Our Take: Hutcherson may have experience, but there's a big difference between appearing in a film as the wisecracking child sidekick and having to carry a film by yourself. Since this Spider-Man will doubtlessly be following in The Dark Knight's "gritty" footsteps (sigh), he may not be up to the task of dealing with Spider-Man's often angsty personal life.
Bio: I'm sure that Frank Dillane is not actually creepy in real life, but when your only publicity photos are of you as a young Lord Voldemort that's the impression people are going to get. Dillane is the son of British actors Peter Dillane and Naomi Wirthner, but made his first acting debut in last year's Harry Potter film.
Nerd-O-Meter: 6/10 - Like Hutcherson, Dillane is still technically a teen, which helps him out, but his look seems less "dork" and more "serial killer."
Our Take: No one knows who Dillane is right now, but Potter has made plenty of people stars.
The Rising Star
Bio: Alden Ehrenreich may be unknown at the moment, but he's lined up to be Hollywood's next big thing. Ehrenreich's lucky break came from being "discovered" by Steven Spielberg, who saw him in a short film when he was 14. He made his big-screen debut in Francis Ford Coppola's Tetro last year, and will appear in Sofia Coppola's Somewhere.
Nerd-O-Meter: 1/10 - Ehrenreich looks more like one of those jocks who would shove Peter into a locker.
Our Take: Ehrenreich may not have a lot of experience, but straight out of the gate he's been marked for success, developing relationships with two of Hollywood's finest directors. But he is still virtually unknown, and you can't say that he really looks the part.
The Big Name
Bio: "Big" is very, very relative in this case, but Jamie Bell is probably the best-known actor on the list, even if it's just in a "hey it's that guy" sort of way. Bell made his name as the star of Billy Elliot in 2000, but has generally moved towards action films like King Kong and Jumper. He's also set to take the titular role in Spielberg's Tintin film adaptation.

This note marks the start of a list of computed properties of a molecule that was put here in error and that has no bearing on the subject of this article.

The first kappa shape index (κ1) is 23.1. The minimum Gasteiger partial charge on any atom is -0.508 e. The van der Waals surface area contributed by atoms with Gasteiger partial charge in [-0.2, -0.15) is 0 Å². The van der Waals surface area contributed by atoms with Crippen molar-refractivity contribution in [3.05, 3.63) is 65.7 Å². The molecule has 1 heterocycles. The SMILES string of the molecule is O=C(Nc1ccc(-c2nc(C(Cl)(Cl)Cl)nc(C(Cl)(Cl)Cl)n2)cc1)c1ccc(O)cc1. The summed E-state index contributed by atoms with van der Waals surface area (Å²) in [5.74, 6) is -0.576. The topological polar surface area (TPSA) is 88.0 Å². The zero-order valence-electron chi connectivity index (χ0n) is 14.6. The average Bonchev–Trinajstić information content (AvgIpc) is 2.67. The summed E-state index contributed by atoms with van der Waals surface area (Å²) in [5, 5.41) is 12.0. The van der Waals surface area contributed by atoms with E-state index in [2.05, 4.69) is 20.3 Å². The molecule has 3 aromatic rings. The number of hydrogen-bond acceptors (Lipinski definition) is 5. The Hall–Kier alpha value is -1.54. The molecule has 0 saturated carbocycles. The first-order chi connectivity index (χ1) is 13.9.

Nerd-O-Meter: 3/10 - He may have gotten his debut in a tearjerker, but he's pretty buff these days. Plus, he danced like no one was watching, and that takes serious moxie.
Our Take: Bell's probably the front-runner at this point, as he's got that added "people know who the hell he is" appeal. But while Bell isn't as old as Garfield, he's still pretty old to be playing a high schooler, and could run into similar issues. Plus, his hair is disturbingly close to Tobey Maguire's infamous emo bangs from Spider-Man 3. Hopefully they won't take his Billy Elliot experience as incentive to insert another dance scene to the film.
The Heat Vision blog reports that Spider-Man director Marc Webb has been quietly meeting and reading actors to play the title role in Columbia's reboot for several months with the list narrowing in the past week or so. The candidates include Jamie Bell, Alden Ehrenreich, Frank Dillane, Andrew Garfield and Josh Hutcherson.
Bell, who made his film debut as the eponymous Billy Elliot, has already stepped into the comics world by portraying Tintin in Peter Jackson and Steven Spielberg's The Adventures of Tintin, which hits screens in December 2011.
Ehrenreich was discovered by Spielberg, who saw a comedy video of him at a bat mitzvah of his daughter's friend. A couple of TV appearances followed and was cast by Francis Ford Coppola in 2009's Tetro.
Dillane, a Brit, had a role in Harry Potter and the Half-Blood Prince, where he won notices playing a young Tom Riddle.
Garfield gained notices for playing a young reporter in the UK TV movie trilogy Red Riding. He will also be seen in David Fincher's The Social Network.
Finally, Hutcherson, who is the youngest of the candidates at 18, also has the most experience. He's scored key roles in Bridge to Terabithia and the upcoming Red Dawn remake. He also appears in the Sundance hit The Kids Are All Right and starred with Brendan Fraser in Journey to the Center of the Earth. The Journey sequel will see his character leap to the forefront as Fraser is likely to drop out.
The group of actors seems to fall in line with what Webb has been looking to do with his take on Spider-Man, which is to cast relative unknowns in a story that roots Parker back in high school, HV notes.